It was an ingenious plan for several reasons. By agreeing to buy thousands of phones, and holding out the promise that thousands, or even millions more might be sold, AT&T phones gained a price advantage that comes with volume. (The original price of the Surity 3600 was $1,195, considerably less than the previous generation of secure phones; Mykotronx, the company making the Clipper chip, says that each chip now costs $30, but in large orders could quickly go as low as $10.) That would give the phones a big push in the marketplace. But by saturating the market, Clipper had a chance to become the standard for encryption, depending on whether businesses and individuals would be willing to accept a device that had the compromise of a government-controlled back door.

This compromise, of course, is the essence of Clipper. The Government recognizes the importance of keeping business secrets, intimate information and personal data hidden from most eyes and ears. But it also preserves a means of getting hold of that information after obtaining “legal authorization, normally a court order,” according to a White House description.

Regarding the publishing of leaked documents, a dilemma exists. There is a debate as to whether such Top Secret (and beyond) documents should be filtered, vetted and released gradually, so as to give the public time to absorb the information, or released in toto to the public regardless of any unintended consequences for NSA employees or backlash against Snowden and the recipients of the liberated data. The irony is that Snowden and the small coterie of journalists and analysts — Glenn Greenwald, Laura Poitras, Barton Gellman, Bruce Schneier and those at ProPublica and the New York Times — to whom he has entrusted the documents detailing the surveillance programs find themselves now in a position similar to the very governments they are confronting for the abuse of their powers. That is, they are now in possession of secret information to which they alone have access, and presume to be uniquely qualified to determine what is in the public interest and what is not. We have no choice but to trust them. So, those journalists must choose between honoring any agreement with Snowden to publish the documents in the way that he intended, which is not trivial — after all, it was he who took such risks upon himself and will pay the highest price — and a more radical strategy, which would make all of it immediately available by betraying Snowden’s trust. It is true that one bears responsibility for the predictable consequences of one’s acts, and if the public perceives that releasing all the documents were to cause damage to a significant number of people, such a move could prove counterproductive, as the government could mobilize that opinion to further demonize leakers as “troublemakers” and “vigilantes” — such a consequence would have negative effects on whistleblowing and press freedoms in general, enabling the government to prosecute such behavior even more aggressively than it already is, unless a mass movement became powerful enough to confront it. It is also probable that releasing the documents in their entirety, or enlarging the circle of those reading and interpreting them, would bring that much more scrutiny to bear on the NSA’s activities, and above all speed the process of finding remedies and building the tools necessary to confront such power. The risks must be weighed against the benefits, but I see no easy answers.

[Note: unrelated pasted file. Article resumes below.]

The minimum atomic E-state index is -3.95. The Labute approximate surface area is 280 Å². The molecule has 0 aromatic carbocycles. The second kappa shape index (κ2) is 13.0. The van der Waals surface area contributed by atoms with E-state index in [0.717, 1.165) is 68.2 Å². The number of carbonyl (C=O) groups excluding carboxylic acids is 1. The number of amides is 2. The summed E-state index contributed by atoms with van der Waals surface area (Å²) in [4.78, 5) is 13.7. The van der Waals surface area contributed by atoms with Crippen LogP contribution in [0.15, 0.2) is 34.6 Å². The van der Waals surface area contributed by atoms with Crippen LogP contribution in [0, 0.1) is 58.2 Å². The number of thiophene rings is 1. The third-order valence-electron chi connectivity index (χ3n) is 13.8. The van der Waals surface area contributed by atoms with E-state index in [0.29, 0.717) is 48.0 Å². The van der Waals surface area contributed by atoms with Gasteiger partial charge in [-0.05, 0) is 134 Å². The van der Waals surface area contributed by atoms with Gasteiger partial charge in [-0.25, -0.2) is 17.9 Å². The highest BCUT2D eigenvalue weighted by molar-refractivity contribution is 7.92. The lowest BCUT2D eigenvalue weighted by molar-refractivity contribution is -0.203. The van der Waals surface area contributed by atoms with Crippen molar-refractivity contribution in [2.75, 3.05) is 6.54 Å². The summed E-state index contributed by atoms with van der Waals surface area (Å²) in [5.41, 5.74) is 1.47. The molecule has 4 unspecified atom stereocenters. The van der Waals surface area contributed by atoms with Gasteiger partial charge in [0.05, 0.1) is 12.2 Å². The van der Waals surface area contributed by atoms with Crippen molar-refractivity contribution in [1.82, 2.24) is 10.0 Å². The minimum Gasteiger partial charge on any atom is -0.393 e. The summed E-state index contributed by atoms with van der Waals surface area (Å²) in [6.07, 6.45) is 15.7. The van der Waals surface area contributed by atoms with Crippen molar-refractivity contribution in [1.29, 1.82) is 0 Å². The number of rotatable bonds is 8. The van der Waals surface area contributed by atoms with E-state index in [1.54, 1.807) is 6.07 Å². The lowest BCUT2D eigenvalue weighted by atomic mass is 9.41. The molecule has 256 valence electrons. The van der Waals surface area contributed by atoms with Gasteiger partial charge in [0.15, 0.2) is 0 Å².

In a similar way, freedom of expression must eventually be dissociated from a strict adherence to any definition of “journalism,” to be enjoyed by all, even if it entails some risks. Joel Simon provides a convincing argument in the Columbia Journalism Review:

But any effort by governments to grant privilege and protection to one class of journalists while excluding others is, in fact, a form of licensing, which is anathema to journalism. Moreover, the global information environment has become so complex that the traditional media—including the international media—is now just one source of news and information, and in some cases not the most objective one. […] Rather than erect barriers in the form of special laws, journalists should be breaking barriers down, recognizing that their ability to do their job depends less on defining a separate realm in which they operate and more on finding ways to ensure that freedom of expression is broadly defended and preserved—for journalists and non-journalists alike.

The mathematics of encryption are complicated, and Edward Snowden has stated that it is the best available protection: “Encryption works. Properly implemented strong crypto systems are one of the few things that you can rely on.” There is a learning curve involved in implementing such a solution, however, and even some experts such as Schneier admit that they don’t use all encryption methods consistently, due to the inconvenience of time and effort involved. It is possible that effective encryption or anonymity, due to inherent complexities, will never be effortless to implement. Several self-defense guides have been published, including at the Freedom of the Press Foundation (here), the Electronic Frontier Foundation (here), as well as other independent organizations. This is not enough, however. The liberating power of cryptography needs to be democratized, and made accessible to everyone using an electronic device, because — and this is vital — everyone is concerned by this, whether they are aware of it or not. It is unacceptable that the right to privacy be made to be solely dependent upon one’s proficiency at concealing one’s activity. Surveillance is a global phenomenon which transcends national borders and cultures, and just as NSA surveillance extends beyond its original mandate to spill over onto the domestic U.S. population (whatever lies officials may voice), the need for strong privacy protection extends beyond just those who think they might have “something to hide.” As long as strong encryption and speech protection remain the domain of the select group of experts — the hacker, the engineer, the accredited journalist — and not for the rest of us, I believe that the fight for privacy, the free flow of information and against surveillance will be lost.


Update: Ken White at Popehat emphasizes what I’ve been saying about surveillance targeting the “other,” and how anyone who seeks to hide his/her activity must be viewed as an “enemy;” the quote is from an official statement from the Office of the Director of National Intelligence’s recently created tumblr:

It should hardly be surprising that our intelligence agencies seek ways to counteract our adversaries’ use of encryption.  Throughout history, nations have used encryption to protect their secrets, and today, terrorists, cybercriminals, human traffickers and others also use code to hide their activities.  Our intelligence community would not be doing its job if we did not try to counter that.